More than 10,000 people visited WantedDesign, which wrapped up on Monday at New York’s the Tunnel. A highlight among the more than 60 exhibitors was Italian design powerhouse Alessi, which presented projects stemming from research and workshops the company has conducted in collaboration with several young designers around the world. Veteran Alessi designer Giulio Iacchetti was on hand to showcase his new “Noè” collection of wine accessories. The name is a nod to the biblical patriarch. “Noah is not just famous for building the ark, but also for his passion for wine,” says Iacchetti, who is based in Milan. “And it is said that he invented it after being the first to experiment with vine cultivation.” We popped open a bottle of bubbly—with the aid of his bottle-shaped opener—and asked him seven questions.
What was the concept for the Noè set?
The inspiring concept for these objects designed to serve and preserve wine comes by a strong formal reference to existing wine imagery, so the bottle holder refers to a cluster of grapes, the Champagne stopper recalls those corks used to hermetically seal Champagne bottles, the shape of the Champagne cork opener is inspired by the outline of a bottle, and finally, the drop-stop ring is truly the engagement between us and wine!
What has distinguished your collaborations with Alessi from those with other companies?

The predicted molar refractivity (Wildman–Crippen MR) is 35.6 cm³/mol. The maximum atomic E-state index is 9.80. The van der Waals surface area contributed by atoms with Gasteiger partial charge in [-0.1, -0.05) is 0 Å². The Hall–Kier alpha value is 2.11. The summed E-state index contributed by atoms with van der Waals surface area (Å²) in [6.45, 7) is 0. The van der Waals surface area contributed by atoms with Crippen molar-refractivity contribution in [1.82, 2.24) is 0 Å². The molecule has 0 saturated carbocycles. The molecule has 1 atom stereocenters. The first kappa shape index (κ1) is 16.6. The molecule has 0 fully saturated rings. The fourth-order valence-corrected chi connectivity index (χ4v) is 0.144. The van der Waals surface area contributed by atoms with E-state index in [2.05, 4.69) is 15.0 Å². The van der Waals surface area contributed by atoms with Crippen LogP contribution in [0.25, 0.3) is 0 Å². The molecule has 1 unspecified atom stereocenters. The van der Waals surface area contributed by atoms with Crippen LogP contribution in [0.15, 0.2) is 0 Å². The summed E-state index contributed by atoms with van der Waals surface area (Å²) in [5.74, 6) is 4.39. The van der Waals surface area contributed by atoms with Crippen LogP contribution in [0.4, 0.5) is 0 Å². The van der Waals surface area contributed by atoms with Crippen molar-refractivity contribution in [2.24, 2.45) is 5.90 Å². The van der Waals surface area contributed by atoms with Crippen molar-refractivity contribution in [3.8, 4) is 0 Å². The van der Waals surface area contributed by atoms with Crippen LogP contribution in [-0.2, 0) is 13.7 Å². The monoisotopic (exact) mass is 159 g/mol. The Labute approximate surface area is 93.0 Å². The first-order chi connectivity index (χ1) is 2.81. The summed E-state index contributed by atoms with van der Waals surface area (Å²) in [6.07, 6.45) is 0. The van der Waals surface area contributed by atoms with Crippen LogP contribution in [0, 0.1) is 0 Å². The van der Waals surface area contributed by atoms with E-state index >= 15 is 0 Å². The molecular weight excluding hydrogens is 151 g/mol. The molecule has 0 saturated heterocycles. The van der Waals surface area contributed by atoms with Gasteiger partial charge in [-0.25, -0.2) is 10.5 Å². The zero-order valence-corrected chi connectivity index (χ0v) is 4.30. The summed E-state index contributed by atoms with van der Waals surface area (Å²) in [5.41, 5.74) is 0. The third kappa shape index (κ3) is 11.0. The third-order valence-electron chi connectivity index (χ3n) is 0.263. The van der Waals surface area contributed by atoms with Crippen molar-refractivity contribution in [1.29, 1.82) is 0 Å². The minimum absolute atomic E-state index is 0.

When I think of Italian design and design companies, I think immediately of Alessi. Alessi could be really considered the “dream factory”—as Alberto Alessi defined his company years ago—for its exceptional capability to combine real industrial productivity with the openness to collect in its catalog many different products categories. Every time I go to Crusinallo [Alessi headquarters], I personally live a life-long dream.
Has anything surprised you about the reaction to your designs for Alessi?
Yes, and it happened just last week. The owner of a French Alessi dealer wrote me through Facebook to say how proud he was to display the Noè collection in his shop window!
What is your favorite Alessi product (designed by someone other than yourself) and why?
I would say the funnel Pino (pictured), designed by Stefano Giovannoni and Miriam Mirri. In my opinion, Pino is the perfect mix of values that I always try to introduce in my design: the symbolic power—in this case the reference to Pinocchio—and the function: the nose of Pinocchio perfectly works as a funnel! I think that this kind of irony is one of the typical features of “Italian design,” such as the works of the masters like Achille Castiglioni and Bruno Munari.
What is a form/product that you are eager to work on but have not yet had the opportunity?
There are many objects I would design among all there are musical instruments: an electric guitar and an electric bass.
What has been your proudest design moment?
The first time I saw in a shop an object designed by me!
What is the best creative or professional advice you ever received?
Osservare a lungo, capire profondamente, fare in un attimo! by Bruno Munari. (Take a long and careful look, deeply understand, act fast!)